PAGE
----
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ANGELA MERKEL

Annegret Kramp-Karrenbauer: The woman behind the ‘mini-Merkel’ headlines

Best known to Germans as "AKK", the even-tempered and unpretentious Annegret Kramp-Karrenbauer is so used to being compared to her mentor Chancellor Angela Merkel that she is unfazed by her "mini-Merkel" nickname.

Annegret Kramp-Karrenbauer: The woman behind the 'mini-Merkel' headlines
AKK smiles during her visit to the Altona Children's Hospital in Hamburg, which she visited before the start of the CDU party conference on Friday. Photo: DPA

But the newly elected leader of the centre-right Christian Democratic Union (CDU) party, replacing Merkel after 18 years, is the first to say she is no carbon copy of her famous predecessor.

Widely seen as the chancellor's chosen heir, AKK has promised to stick closely to Merkel's centrist course, insisting that the weakened CDU needs to position itself as “the people's party in the middle”.

Yet the devout Catholic and mum-of-three is more conservative on social issues like gay marriage, and has vowed a tougher line on migration as the party seeks to woo back voters lost to the far-right.

“I have my own mind and that has led to conflict with Angela Merkel,” the  56-year-old recently told the Frankfurter Allgemeine daily.

“But I'm not about to artificially distance myself from her,” she added with trademark loyalty.

The protegee's win will come as a relief to Merkel, whose chances of staying on as chancellor until 2021 partly hinge on how well she gets on with the new CDU chair.

Flowers from Merkel 

Born in Saarland, a tiny, hill-strewn state tucked against the French border, AKK grew up in a large, Catholic family as a self-described nerd who adored reading and never dared to cut class.

She married Helmut Karrenbauer in 1984, the same year she started her studies in law and political science.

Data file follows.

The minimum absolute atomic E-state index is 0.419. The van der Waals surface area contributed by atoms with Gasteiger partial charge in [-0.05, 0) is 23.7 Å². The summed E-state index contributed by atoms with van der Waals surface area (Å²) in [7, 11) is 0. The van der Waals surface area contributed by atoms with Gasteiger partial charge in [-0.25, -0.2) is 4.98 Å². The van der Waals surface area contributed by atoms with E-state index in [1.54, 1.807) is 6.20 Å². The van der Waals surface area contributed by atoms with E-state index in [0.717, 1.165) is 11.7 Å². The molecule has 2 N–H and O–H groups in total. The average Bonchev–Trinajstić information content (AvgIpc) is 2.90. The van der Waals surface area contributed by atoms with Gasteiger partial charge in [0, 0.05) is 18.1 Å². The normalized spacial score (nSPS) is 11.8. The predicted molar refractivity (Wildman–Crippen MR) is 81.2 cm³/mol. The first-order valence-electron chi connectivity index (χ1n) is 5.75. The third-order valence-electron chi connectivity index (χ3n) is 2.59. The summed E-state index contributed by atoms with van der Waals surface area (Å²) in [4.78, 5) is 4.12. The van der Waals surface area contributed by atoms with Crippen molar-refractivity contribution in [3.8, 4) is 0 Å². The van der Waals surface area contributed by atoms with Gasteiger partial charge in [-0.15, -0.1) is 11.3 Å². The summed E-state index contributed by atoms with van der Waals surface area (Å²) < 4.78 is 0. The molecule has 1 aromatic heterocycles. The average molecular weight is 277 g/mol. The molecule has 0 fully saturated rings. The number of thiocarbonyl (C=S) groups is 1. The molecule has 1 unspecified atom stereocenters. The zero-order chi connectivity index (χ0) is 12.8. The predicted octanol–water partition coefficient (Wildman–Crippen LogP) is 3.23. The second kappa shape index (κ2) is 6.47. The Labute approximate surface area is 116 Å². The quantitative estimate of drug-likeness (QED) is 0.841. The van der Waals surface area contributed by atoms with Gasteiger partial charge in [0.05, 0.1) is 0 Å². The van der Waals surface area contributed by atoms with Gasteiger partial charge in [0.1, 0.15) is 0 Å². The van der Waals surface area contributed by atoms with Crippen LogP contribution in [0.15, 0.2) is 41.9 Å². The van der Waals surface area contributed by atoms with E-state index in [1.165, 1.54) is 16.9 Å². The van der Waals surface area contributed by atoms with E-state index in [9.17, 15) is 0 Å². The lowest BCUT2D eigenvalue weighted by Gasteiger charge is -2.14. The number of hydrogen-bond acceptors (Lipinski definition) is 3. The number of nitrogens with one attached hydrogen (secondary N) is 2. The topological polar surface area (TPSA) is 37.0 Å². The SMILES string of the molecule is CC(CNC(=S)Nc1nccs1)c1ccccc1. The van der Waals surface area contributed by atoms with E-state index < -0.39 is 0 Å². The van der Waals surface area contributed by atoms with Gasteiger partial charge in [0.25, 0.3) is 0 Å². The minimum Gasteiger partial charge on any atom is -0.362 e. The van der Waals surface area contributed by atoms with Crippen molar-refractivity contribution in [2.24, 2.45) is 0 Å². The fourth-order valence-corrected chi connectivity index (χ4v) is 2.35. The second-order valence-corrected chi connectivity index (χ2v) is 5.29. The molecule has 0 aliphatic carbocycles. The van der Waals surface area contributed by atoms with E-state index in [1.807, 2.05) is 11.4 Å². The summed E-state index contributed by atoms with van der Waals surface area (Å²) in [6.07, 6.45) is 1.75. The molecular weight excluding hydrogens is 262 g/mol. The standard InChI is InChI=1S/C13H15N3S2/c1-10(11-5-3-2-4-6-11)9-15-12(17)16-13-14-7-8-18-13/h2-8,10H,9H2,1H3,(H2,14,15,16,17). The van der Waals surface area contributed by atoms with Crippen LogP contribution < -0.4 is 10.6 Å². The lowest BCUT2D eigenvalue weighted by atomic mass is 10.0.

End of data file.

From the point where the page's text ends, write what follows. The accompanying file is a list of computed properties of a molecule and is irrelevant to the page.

The couple have three children and AKK has paid tribute to her husband for 
being a stay-at-home father so she could climb the career ladder.

A popular figure in local politics, AKK held several state ministerial posts before becoming Saarland's premier in 2011.

She shot to nationwide attention when she scored a thumping re-election in 2017, a rare bright spot in a slew of regional poll disappointments for the CDU.

It was Merkel herself who handed the short-haired, bespectacled politician a bouquet of flowers after the win.

AKK then played a key role in the tortuous coalition talks that followed an  inconclusive general election, winning plaudits for her determination and  pragmatism in the marathon meetings.

In February Merkel rewarded AKK by tapping her to become the party's number two as general secretary, luring her from Saarland to Berlin.

'Cleaning lady Gretel' 

As CDU leader now AKK is in pole position to be the party's next candidate  for chancellor – a job she admits she has her sights on.

Batting away criticism that she stands for more of the same at a time when the CDU needs to be reinvigorated, AKK has said she sees no need “toundo” Merkel's legacy.